In my own lifetime, I have personally experienced blackface at high school and university and not only is it offensive to me, it is also extremely hurtful. So why did Mr Trudeau do this?
Born into privilege in Ottawa, the nation’s capital, in 1971, Mr Trudeau, the eldest son of the former prime minister Pierre Elliott Trudeau, attended McGill University in Montreal, as did I, and then worked as a teacher in Vancouver at West Point Academy, a private day school. He also held jobs as a camp counsellor and snowboard instructor. This seemingly “normal” life helped to frame his public image as just another regular guy, not one of the elite.
In 2007, Mr Trudeau was nominated as a candidate for the Liberal Party, which his father had helped make synonymous with multiculturalism and diversity, representing the district of Papineau in Montreal. In 2013, he won the leadership of the Liberal Party and went on to become prime minister in the federal election two years later.
By all accounts, Mr Trudeau has always presented himself as a paragon of virtue and of tolerance. He has ingratiated himself upon the media and been featured in Vogue, GQ and other magazines, sometimes with his wife Sophie – a rarity for a politician but no doubt helped by the fact he is an attractive white male with style.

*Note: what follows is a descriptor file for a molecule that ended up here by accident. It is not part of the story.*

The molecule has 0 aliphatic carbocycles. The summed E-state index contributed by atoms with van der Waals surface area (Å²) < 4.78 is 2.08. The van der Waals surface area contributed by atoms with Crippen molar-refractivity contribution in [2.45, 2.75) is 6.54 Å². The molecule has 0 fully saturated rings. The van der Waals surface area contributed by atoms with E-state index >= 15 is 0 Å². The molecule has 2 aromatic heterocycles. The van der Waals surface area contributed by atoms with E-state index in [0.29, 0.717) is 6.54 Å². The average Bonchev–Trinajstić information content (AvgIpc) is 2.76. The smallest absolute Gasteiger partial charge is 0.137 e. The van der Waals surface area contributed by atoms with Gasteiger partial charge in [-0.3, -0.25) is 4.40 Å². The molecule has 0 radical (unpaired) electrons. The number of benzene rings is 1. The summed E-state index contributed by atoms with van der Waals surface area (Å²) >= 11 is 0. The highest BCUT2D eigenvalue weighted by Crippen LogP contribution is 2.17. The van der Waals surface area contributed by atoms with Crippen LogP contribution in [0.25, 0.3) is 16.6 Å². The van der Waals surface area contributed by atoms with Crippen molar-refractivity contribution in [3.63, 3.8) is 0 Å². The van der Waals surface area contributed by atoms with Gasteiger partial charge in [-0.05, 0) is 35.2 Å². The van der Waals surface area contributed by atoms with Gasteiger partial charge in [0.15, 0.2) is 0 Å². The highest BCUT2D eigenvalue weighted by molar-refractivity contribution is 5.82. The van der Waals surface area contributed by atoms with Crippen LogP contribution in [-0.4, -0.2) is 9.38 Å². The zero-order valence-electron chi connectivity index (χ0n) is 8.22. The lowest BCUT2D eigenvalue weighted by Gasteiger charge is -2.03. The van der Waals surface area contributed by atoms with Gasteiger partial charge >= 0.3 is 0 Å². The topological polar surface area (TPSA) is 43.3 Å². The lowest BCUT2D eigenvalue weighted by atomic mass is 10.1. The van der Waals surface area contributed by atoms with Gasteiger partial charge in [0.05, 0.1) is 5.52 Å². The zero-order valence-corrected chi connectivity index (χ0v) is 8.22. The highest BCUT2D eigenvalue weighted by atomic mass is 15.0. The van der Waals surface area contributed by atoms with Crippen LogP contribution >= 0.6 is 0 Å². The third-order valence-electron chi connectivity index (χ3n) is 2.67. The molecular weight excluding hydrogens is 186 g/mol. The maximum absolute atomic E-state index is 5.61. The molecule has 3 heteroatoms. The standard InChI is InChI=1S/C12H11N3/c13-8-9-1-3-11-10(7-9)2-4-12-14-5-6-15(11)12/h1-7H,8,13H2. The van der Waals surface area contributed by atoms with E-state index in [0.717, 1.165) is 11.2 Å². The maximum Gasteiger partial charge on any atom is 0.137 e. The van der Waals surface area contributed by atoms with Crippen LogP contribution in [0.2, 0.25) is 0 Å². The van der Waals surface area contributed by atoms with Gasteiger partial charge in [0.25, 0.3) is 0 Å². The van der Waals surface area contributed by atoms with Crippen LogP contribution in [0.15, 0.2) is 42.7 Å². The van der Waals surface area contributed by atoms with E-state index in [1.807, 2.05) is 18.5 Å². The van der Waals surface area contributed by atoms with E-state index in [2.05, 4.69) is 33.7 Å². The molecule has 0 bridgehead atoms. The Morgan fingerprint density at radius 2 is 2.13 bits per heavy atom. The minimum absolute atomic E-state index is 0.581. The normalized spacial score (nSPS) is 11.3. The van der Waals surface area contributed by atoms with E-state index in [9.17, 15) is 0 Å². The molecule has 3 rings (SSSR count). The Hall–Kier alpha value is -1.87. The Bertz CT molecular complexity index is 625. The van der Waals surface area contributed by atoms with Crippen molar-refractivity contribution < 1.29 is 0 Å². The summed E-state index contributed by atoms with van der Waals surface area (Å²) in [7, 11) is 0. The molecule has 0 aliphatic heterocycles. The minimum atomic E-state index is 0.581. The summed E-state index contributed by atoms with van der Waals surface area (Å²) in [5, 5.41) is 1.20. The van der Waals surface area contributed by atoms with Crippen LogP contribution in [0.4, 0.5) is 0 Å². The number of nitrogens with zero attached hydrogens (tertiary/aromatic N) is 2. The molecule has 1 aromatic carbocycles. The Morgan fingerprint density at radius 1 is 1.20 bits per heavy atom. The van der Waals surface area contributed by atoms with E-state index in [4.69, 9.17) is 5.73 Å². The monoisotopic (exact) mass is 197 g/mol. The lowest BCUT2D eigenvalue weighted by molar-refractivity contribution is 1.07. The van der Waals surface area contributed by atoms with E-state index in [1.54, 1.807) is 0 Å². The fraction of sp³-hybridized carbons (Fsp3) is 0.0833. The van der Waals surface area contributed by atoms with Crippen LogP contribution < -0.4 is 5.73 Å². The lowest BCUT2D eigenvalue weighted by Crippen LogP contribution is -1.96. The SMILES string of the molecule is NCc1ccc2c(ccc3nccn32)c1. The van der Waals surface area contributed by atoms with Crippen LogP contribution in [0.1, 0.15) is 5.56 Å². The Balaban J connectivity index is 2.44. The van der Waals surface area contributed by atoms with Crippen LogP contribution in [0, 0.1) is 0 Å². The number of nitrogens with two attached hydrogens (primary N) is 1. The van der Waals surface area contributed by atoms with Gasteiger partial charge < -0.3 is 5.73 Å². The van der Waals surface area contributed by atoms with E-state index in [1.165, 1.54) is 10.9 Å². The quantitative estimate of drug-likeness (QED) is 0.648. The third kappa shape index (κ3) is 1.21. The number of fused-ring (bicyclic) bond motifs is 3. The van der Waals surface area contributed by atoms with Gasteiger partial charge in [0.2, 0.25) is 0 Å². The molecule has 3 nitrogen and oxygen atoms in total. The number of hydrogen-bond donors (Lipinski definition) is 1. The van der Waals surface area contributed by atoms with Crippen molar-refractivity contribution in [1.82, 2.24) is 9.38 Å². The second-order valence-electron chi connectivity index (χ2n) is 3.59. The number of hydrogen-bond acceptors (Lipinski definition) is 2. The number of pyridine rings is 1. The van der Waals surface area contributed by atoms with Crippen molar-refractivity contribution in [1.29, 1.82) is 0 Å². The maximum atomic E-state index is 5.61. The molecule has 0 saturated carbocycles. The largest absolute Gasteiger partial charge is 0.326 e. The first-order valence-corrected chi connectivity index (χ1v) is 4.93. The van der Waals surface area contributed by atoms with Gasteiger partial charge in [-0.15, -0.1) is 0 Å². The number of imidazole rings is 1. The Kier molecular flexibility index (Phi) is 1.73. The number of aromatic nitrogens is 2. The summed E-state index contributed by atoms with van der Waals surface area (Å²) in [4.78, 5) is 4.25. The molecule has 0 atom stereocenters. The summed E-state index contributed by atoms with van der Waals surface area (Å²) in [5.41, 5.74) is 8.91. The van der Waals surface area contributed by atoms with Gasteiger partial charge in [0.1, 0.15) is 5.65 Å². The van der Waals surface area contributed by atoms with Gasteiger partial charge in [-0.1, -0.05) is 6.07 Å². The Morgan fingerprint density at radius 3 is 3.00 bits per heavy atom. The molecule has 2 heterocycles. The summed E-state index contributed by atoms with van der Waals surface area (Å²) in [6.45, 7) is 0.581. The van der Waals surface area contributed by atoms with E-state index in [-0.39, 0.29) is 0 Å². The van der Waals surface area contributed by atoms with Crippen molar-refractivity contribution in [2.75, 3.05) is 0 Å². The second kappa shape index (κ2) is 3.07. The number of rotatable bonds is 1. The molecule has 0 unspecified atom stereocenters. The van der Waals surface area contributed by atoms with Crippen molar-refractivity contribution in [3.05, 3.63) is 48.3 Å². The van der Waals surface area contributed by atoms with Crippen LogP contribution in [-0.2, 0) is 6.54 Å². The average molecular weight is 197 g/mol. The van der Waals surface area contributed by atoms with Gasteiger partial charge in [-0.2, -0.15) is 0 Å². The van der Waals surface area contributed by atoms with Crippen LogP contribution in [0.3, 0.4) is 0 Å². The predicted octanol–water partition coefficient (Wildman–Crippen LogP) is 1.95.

The Trudeaumania that accompanied his rise to power echoed the excitement and frenzy generated by his father becoming prime minister in 1968. Unlike his father, however, this prime minister has had his fair share of gaffes and missteps.
Most notably, he was mocked for donning traditional attire during his trip to India last year and participating in publicity stunts, such as a 2012 fundraiser boxing match with Conservative senator Patrick Brazeau that was broadcast live on Canadian television.
Politically, his record was initially quite favourable. From the outset, he was a champion for gender diversity, even declaring himself a feminist; he also publicly announced that Canada welcomed new immigrants, a move in stark contrast to US President Donald Trump’s anti-immigration policies.